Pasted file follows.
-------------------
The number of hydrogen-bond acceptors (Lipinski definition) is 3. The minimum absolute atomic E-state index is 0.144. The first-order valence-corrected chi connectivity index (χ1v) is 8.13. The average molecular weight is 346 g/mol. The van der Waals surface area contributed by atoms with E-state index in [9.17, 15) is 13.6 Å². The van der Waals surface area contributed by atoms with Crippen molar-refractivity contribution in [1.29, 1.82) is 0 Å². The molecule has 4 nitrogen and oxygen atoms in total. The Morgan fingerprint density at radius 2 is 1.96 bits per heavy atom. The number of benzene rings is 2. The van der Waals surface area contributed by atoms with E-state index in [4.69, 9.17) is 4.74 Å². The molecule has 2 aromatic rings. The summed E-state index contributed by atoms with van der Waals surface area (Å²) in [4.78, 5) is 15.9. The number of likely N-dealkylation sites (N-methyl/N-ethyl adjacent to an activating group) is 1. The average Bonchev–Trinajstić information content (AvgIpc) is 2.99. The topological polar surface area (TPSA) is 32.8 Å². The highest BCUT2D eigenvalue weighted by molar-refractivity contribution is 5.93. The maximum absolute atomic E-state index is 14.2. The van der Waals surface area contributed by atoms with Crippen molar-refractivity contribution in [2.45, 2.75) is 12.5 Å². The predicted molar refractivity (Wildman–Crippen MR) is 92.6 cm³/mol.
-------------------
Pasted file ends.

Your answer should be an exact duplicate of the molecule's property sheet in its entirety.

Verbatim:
The number of hydrogen-bond acceptors (Lipinski definition) is 3. The minimum absolute atomic E-state index is 0.144. The first-order valence-corrected chi connectivity index (χ1v) is 8.13. The average molecular weight is 346 g/mol. The van der Waals surface area contributed by atoms with E-state index in [9.17, 15) is 13.6 Å². The van der Waals surface area contributed by atoms with Crippen molar-refractivity contribution in [1.29, 1.82) is 0 Å². The molecule has 4 nitrogen and oxygen atoms in total. The Morgan fingerprint density at radius 2 is 1.96 bits per heavy atom. The number of benzene rings is 2. The van der Waals surface area contributed by atoms with E-state index in [4.69, 9.17) is 4.74 Å². The molecule has 2 aromatic rings. The summed E-state index contributed by atoms with van der Waals surface area (Å²) in [4.78, 5) is 15.9. The number of likely N-dealkylation sites (N-methyl/N-ethyl adjacent to an activating group) is 1. The average Bonchev–Trinajstić information content (AvgIpc) is 2.99. The topological polar surface area (TPSA) is 32.8 Å². The highest BCUT2D eigenvalue weighted by molar-refractivity contribution is 5.93. The maximum absolute atomic E-state index is 14.2. The van der Waals surface area contributed by atoms with Crippen molar-refractivity contribution in [2.45, 2.75) is 12.5 Å². The predicted molar refractivity (Wildman–Crippen MR) is 92.6 cm³/mol.